Then all of a sudden we did begin to talk; and not of those matters of which the well-bred naturally converse — the habits of the rarer kinds of ducks, and the careers of our College friends, but of something never mentioned in polite society.

At lunch our hostess had told me the sad story of an unhappy marriage, and I had itched spiritually to find out what my friend, who seemed so far away from me, felt about such things. And now I determined to find out.

“Tell me,” I asked him, “which do you consider most important — the letter or the spirit of Christ’s teachings?”

“My dear fellow,” he answered gently, “what a question! How can you separate them?”

“Well, is it not the essence of His doctrine that the spirit is all important, and the forms of little value? Does not that run through all the Sermon on the Mount?”

“Certainly.”

“If, then,” I said, “Christ’s teaching is concerned with the spirit, do you consider that Christians are justified in holding others bound by formal rules of conduct, without reference to what is passing in their spirits?”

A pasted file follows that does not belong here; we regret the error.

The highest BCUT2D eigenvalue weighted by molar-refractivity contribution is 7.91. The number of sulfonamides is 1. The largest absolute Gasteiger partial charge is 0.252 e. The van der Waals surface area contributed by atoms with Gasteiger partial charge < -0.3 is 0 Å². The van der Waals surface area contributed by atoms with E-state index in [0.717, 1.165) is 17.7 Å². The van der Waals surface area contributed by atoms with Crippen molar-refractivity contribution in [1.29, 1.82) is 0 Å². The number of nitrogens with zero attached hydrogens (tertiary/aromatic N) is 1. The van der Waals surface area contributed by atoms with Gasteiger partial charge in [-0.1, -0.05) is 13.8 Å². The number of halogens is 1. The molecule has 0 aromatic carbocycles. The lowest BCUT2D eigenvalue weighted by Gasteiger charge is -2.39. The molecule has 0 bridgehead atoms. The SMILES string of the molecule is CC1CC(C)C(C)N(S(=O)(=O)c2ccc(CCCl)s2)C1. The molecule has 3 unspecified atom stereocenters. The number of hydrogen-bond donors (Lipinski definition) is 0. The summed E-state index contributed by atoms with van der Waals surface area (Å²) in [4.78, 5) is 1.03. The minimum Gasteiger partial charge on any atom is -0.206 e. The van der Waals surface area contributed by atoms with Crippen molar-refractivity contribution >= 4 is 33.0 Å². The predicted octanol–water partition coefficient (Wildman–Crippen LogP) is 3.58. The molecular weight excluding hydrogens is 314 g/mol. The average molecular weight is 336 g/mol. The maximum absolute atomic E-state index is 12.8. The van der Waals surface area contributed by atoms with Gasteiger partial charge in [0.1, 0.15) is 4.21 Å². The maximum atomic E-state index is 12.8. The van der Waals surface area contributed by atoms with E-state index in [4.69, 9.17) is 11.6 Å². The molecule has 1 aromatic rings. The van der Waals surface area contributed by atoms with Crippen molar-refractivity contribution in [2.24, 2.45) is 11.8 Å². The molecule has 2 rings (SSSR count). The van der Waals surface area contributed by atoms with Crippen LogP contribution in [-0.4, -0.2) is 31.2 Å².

“If it is for their good.”

“What enables you to decide what is for their good?”

“Surely, we are told.”

“Not to judge, that ye be not judged.”

“Oh! but we do not, ourselves, judge; we are but impersonal ministers of the rules of God.”

“Ah! Do general rules of conduct take account of the variations of the individual spirit?”

He looked at me hard, as if he began to scent heresy.

“You had better explain yourself more fully,” he said. “I really don’t follow.”